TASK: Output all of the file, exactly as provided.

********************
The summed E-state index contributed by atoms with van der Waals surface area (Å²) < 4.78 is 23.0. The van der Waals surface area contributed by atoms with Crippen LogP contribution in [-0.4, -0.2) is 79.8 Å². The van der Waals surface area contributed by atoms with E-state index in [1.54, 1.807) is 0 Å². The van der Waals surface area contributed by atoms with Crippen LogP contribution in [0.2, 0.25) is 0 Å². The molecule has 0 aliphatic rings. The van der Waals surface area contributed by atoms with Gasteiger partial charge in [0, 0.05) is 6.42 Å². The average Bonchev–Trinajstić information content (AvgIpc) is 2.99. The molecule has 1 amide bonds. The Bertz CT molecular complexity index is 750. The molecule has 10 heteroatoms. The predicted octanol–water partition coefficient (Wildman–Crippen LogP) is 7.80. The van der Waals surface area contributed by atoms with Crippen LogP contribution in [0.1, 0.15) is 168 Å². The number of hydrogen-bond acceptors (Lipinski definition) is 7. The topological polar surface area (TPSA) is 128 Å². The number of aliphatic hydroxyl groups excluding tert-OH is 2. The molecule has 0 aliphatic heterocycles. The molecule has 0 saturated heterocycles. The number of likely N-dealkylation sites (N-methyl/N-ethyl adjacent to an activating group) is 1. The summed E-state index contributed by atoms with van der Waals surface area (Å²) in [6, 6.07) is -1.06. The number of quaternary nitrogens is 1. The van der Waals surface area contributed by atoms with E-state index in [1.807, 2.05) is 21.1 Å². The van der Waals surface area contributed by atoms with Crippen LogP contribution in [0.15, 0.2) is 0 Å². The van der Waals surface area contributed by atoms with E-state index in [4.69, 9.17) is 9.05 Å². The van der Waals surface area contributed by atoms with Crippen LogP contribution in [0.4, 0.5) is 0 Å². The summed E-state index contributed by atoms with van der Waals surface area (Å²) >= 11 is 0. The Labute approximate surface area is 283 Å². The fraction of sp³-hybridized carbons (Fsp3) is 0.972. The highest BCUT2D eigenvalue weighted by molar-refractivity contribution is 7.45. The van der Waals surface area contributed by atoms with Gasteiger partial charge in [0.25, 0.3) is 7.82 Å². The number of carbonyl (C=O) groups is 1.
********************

The summed E-state index contributed by atoms with van der Waals surface area (Å²) < 4.78 is 23.0. The van der Waals surface area contributed by atoms with Crippen LogP contribution in [-0.4, -0.2) is 79.8 Å². The van der Waals surface area contributed by atoms with E-state index in [1.54, 1.807) is 0 Å². The van der Waals surface area contributed by atoms with Crippen LogP contribution in [0.2, 0.25) is 0 Å². The molecule has 0 aliphatic rings. The van der Waals surface area contributed by atoms with Gasteiger partial charge in [0, 0.05) is 6.42 Å². The average Bonchev–Trinajstić information content (AvgIpc) is 2.99. The molecule has 1 amide bonds. The Bertz CT molecular complexity index is 750. The molecule has 10 heteroatoms. The predicted octanol–water partition coefficient (Wildman–Crippen LogP) is 7.80. The van der Waals surface area contributed by atoms with Crippen LogP contribution in [0.1, 0.15) is 168 Å². The number of hydrogen-bond acceptors (Lipinski definition) is 7. The topological polar surface area (TPSA) is 128 Å². The number of aliphatic hydroxyl groups excluding tert-OH is 2. The molecule has 0 aliphatic heterocycles. The molecule has 0 saturated heterocycles. The number of likely N-dealkylation sites (N-methyl/N-ethyl adjacent to an activating group) is 1. The summed E-state index contributed by atoms with van der Waals surface area (Å²) in [6, 6.07) is -1.06. The number of quaternary nitrogens is 1. The van der Waals surface area contributed by atoms with E-state index in [1.807, 2.05) is 21.1 Å². The van der Waals surface area contributed by atoms with Crippen LogP contribution in [0.15, 0.2) is 0 Å². The van der Waals surface area contributed by atoms with E-state index in [4.69, 9.17) is 9.05 Å². The van der Waals surface area contributed by atoms with Crippen LogP contribution in [0.4, 0.5) is 0 Å². The summed E-state index contributed by atoms with van der Waals surface area (Å²) >= 11 is 0. The Labute approximate surface area is 283 Å². The fraction of sp³-hybridized carbons (Fsp3) is 0.972. The highest BCUT2D eigenvalue weighted by molar-refractivity contribution is 7.45. The van der Waals surface area contributed by atoms with Gasteiger partial charge in [0.25, 0.3) is 7.82 Å². The number of carbonyl (C=O) groups is 1.